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Pattern of porn influence in assault cases, says DPP


Director of Public Prosecutions (DPP) Paula Llewellyn, QC is expressing concern that easy access to pornography on smartphones and other digital devices by underage children is creeping into assault case patterns seen in courtrooms across the country.

In a presentation to the Rotary Club of downtown Kingston yesterday, titled ‘It Takes a Village to Raise a Child: Myth or Reality in this Age of Child Abuse’, the DPP said there is a need for sustained public education to curtail the trend.

“You have high sexualisation of some of our children the smartphones which a lot of our children have access to, you now have pornography readily available.

“When I started out as a young prosecutor some 30 years go, yes, you had cases of rape and carnal abuse, but what we are finding out now as prosecutors is a heavy sexual component in terms of, you see a child of 16 or 17 raping or having sex with a child under 16, which is an offence, and invariably you will find oral sex being a part of the scenario, or we have even seen buggery where a young child is being buggered by a young man,” the DPP said.

“Very often you will see in the fact pattern, material from which you can infer that this young person who is the accused is clearly being exposed to pornography,” Llewellyn added.

“There is a case in Westmoreland that I came across it is not yet before the courts and the allegations are quite grave. At 13, a young boy, according to the allegations, held a nine-year-old down in the bushes. When I looked at the post-mortem, the victim was only about 50 to 55 pounds, and she was strangled. She was also sexually assaulted and that young man, of course, has been incarcerated in a juvenile centre,” the DPP shared.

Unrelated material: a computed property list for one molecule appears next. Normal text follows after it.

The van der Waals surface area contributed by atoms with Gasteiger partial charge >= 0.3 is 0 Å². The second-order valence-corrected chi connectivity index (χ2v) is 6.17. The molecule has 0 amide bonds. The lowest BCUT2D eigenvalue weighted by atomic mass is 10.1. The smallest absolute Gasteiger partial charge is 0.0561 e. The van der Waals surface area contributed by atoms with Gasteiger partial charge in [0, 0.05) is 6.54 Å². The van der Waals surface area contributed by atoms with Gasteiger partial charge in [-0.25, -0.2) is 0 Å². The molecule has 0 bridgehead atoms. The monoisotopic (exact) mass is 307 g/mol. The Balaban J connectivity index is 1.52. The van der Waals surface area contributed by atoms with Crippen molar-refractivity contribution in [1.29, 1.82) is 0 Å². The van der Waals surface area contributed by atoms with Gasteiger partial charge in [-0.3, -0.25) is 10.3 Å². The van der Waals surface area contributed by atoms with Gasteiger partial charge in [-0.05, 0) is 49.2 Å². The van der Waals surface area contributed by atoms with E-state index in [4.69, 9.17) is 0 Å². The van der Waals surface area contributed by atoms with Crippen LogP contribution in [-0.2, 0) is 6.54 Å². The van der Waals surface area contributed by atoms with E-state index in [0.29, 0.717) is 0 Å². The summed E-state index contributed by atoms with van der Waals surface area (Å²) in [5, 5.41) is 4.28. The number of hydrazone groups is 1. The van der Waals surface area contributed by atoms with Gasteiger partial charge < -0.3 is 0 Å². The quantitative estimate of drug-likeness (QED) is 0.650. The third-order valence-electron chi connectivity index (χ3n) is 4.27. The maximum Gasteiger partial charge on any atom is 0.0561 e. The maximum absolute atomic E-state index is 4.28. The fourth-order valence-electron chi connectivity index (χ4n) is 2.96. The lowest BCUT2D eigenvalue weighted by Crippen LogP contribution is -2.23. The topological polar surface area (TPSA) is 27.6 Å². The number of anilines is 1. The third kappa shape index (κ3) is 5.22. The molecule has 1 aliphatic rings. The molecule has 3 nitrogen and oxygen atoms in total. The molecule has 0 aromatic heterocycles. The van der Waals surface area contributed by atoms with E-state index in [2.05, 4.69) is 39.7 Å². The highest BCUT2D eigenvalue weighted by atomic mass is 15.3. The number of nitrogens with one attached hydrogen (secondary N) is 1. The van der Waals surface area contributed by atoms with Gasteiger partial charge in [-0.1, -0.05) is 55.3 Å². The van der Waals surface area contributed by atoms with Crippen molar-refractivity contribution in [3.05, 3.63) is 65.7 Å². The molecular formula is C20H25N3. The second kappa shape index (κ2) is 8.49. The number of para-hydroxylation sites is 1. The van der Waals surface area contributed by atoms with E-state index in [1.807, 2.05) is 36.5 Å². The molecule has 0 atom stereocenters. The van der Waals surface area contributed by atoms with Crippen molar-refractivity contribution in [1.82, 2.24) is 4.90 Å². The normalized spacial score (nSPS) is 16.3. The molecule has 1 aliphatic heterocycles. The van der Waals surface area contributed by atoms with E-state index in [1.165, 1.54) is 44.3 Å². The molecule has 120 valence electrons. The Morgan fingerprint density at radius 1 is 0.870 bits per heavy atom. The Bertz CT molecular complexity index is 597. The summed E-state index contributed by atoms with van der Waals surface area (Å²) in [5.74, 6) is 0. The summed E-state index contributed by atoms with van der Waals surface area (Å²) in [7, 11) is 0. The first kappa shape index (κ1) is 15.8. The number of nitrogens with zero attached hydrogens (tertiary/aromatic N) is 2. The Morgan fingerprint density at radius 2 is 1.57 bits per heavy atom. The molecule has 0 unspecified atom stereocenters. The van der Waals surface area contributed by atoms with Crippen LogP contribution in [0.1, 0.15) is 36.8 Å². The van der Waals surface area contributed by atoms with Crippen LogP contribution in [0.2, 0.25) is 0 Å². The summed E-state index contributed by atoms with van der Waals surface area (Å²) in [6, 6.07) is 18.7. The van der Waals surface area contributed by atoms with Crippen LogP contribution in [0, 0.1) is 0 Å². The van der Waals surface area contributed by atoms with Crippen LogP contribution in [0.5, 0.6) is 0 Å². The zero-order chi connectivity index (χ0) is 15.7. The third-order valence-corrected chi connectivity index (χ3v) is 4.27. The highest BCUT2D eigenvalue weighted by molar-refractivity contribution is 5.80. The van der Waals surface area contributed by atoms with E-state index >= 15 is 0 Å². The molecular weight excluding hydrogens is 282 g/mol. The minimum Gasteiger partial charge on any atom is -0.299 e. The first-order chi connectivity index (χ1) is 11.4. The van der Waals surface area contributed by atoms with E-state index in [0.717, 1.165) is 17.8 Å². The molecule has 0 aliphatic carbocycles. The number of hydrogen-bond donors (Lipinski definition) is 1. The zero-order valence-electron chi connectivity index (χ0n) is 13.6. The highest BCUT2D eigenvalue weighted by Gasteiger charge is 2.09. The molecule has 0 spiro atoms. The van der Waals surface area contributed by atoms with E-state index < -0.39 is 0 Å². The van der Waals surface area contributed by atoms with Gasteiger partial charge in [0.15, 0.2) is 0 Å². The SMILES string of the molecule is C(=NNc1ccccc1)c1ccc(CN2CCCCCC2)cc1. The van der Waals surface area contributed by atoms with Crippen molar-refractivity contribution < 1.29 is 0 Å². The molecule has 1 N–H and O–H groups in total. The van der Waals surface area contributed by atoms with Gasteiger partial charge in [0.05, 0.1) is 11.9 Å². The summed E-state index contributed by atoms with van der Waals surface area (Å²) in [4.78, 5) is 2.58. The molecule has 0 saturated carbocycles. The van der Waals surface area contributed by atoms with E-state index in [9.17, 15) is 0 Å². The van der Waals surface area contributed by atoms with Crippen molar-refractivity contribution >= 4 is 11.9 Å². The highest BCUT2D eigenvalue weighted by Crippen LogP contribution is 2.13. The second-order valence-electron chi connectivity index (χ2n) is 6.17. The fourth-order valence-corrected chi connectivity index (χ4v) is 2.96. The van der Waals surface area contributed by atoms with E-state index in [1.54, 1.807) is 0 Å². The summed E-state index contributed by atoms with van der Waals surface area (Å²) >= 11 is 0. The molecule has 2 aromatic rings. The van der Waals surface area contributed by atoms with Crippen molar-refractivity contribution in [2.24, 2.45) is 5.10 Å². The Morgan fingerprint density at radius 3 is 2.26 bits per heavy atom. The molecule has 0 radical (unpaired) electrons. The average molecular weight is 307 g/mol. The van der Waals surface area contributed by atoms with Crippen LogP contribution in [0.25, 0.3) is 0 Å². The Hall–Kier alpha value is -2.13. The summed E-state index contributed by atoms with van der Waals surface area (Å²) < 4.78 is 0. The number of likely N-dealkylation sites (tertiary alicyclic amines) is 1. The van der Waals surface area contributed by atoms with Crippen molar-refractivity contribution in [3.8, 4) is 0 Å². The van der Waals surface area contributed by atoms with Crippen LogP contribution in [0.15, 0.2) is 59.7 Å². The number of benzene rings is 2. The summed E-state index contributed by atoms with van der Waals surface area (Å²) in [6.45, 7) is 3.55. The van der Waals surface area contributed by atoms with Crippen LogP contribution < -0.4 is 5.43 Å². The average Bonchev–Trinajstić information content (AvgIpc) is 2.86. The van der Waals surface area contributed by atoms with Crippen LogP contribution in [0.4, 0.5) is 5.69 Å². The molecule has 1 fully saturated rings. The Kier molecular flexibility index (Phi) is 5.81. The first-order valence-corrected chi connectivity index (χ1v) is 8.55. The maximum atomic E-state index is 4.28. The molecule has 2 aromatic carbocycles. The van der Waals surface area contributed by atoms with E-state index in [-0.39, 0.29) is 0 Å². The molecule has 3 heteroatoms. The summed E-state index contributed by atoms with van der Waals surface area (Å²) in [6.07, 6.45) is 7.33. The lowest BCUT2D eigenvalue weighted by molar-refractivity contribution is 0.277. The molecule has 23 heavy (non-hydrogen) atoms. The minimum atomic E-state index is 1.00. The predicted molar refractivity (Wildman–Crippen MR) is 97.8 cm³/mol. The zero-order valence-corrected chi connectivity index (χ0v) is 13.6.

She called for a sustained programme of education targeting young males, pointing out that adults are often very well aware of their activities and abuses in instances, but prefer to remain wilfully blind.

“We need to educate a lot of our young boys that what they will see or be exposed to in terms of pornography which helps to objectify women, that will cause them to want to experiment and try out on very young children what they have seen. We need to have sustained public education, whether from official sources or at the behest of clubs like yours,” the DPP appealed.

In the meantime, she lamented the continued degradation of morals in the society.

“We are in a time where violence is celebrated in part of the popular culture, in song. We are in a time when you have the ‘informer fi dead mentality’ and you have the ‘I don’t want to be an informer’ and you have in a lot of communities what I would call an accommodation of criminality,” she said.

Llewellyn argued that instead of the village taking care of the child, and people within that village standing up to and calling out others within the community who are abusing children and reporting them to the police, what now exists is people unwilling to speak.

“Sometimes it even includes members of the political class… persons don’t want to rock the boat, people don’t want to be unpopular,” she stated.

“When you drill down without the police and you talk to the relatives or witnesses it is quite clear that child abuse physical, sexual, emotional, neglect and pornography it is well-known. You always have persons who know but there is a saying in law called wilful blindness, it is just more comfortable to yield to wilful blindness to allow these abused to be hidden in plain sight, to look the other way. My challenge to you all… encourage members of your family, encourage members of your church, encourage members of your club to be an informer. I charge you to be part of the alliance of the law-abiding… be unafraid,” she told the Rotarians.

“Call out even one of your friends, even a member of your family if you suspect they are engaged in some form of child abuse,” she urged.

The DPP further called for a tripling of the number of social workers in the island.

“We need to somehow get resources to have a sustained, maintained public education programme targeted at some of these communities to show that it is not right to think of it as ‘just a little sex’. Because that is the mentality of a lot of more people than you would now, they think it is ‘just a little sex’, not thinking of the emotional harm that will follow those children way into the future. Sometimes that [abuse] causes some of these children to run away,” she said.

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